Gold prices steady but head for first weekly drop of 2017

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Gold was little changed on Friday, giving up earlier losses as U.S. equity markets and Treasury yields turned lower, but the metal was on track for its first weekly loss of the year after traders cashed in on this week's rally to two-month highs.

Spot gold was 0.13 percent higher at $1,190.06 an ounce, while U.S. gold futures for February delivery settled down 0.03 percent at $1,189.40 per ounce.

Gold slides to 2-week low

The dollar was 0.2 percent up against a basket of currencies, hanging on to positive territory despite data showing U.S. economic growth slowed more than expected in the fourth quarter.

That helped to pull gold further down from Tuesday's high of $1,219.59 an ounce and set it on track to end a four-week winning streak with a 1.6 percent weekly loss.

"It turned up because equities went lower," said Bob Haberkorn, senior market strategist for RJO Futures in Chicago.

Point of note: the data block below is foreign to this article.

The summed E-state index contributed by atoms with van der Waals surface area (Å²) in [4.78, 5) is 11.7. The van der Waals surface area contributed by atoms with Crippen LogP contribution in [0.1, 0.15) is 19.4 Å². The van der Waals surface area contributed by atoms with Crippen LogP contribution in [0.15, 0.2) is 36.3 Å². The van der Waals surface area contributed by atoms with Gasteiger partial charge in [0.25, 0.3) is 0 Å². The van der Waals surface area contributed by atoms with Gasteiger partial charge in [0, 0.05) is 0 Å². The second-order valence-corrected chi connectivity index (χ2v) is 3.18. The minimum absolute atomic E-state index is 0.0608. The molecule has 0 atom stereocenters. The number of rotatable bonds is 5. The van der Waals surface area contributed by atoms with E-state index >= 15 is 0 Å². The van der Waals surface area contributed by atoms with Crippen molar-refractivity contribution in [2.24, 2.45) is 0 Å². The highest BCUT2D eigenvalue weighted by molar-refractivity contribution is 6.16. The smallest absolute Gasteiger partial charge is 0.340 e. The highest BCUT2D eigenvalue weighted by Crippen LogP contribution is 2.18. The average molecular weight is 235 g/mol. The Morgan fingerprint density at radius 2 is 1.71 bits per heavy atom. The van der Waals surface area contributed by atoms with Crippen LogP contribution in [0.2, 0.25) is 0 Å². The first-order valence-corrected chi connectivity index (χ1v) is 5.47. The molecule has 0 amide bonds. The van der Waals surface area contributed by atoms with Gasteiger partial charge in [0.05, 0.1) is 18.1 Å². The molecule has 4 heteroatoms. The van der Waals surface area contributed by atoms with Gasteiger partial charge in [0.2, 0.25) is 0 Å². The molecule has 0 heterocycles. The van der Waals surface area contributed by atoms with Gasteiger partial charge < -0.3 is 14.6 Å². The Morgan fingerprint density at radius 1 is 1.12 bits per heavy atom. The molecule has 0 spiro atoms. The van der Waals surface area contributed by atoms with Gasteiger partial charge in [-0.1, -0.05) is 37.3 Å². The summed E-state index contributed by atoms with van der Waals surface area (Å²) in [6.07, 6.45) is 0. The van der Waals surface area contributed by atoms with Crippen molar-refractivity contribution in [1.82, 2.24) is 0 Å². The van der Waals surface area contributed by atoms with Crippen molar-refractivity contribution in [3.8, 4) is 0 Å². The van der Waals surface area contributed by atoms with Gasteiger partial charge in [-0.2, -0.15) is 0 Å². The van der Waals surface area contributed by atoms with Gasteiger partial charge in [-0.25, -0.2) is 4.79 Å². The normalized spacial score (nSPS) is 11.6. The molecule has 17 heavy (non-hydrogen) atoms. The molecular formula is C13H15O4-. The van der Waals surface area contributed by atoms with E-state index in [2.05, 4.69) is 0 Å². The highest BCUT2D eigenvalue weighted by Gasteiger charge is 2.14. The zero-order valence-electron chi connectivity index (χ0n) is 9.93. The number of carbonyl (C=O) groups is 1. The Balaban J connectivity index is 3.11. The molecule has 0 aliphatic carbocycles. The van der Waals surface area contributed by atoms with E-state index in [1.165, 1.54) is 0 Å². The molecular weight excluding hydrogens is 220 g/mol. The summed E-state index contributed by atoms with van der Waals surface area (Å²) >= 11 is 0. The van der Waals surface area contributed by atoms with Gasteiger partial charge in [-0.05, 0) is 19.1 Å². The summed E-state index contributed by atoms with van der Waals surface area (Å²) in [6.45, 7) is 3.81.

"I think this could be short-lived. Next week we've got some news from the Fed coming out as well as the January job report (on Friday)."

The U.S. Federal Reserve is scheduled to release a statement on Wednesday after a two-day meeting.

"The dollar is being a big influence on gold right now, so that's what's behind the current move," ING analyst Hamza Khan said. "But overall I think the weeks of gains we've had are more indicative than this pull-back, which might just be due to people locking in some profits and waiting for the Fed meetings before they get long again."

Analysts have scaled back expectations for gold prices this year after the metal's weak fourth-quarter performance, with the prospect of further U.S. interest rate hikes from the Fed weighing on sentiment.

Gold demand in India improved this week, boosted by a fall in prices overseas, though some consumers are waiting in the hope that import duty will be cut in the government's budget next week.

Gold is shining, but not for long: Trader

"Most of Asia is already off for the holidays, which is a good time for many to short the metal," said Ronald Leung, chief dealer at Lee Cheong Gold Dealers in Hong Kong.

Silver was up 1.69 percent at $17.135 an ounce, while platinum rose 0.42 percent to $985.80.

Palladium was up 2.43 percent to $738.50, having earlier hit its lowest since Jan. 4 at $708.97. The autocatalyst metal is on track to fall 5.8 percent this week, its poorest weekly performance since October.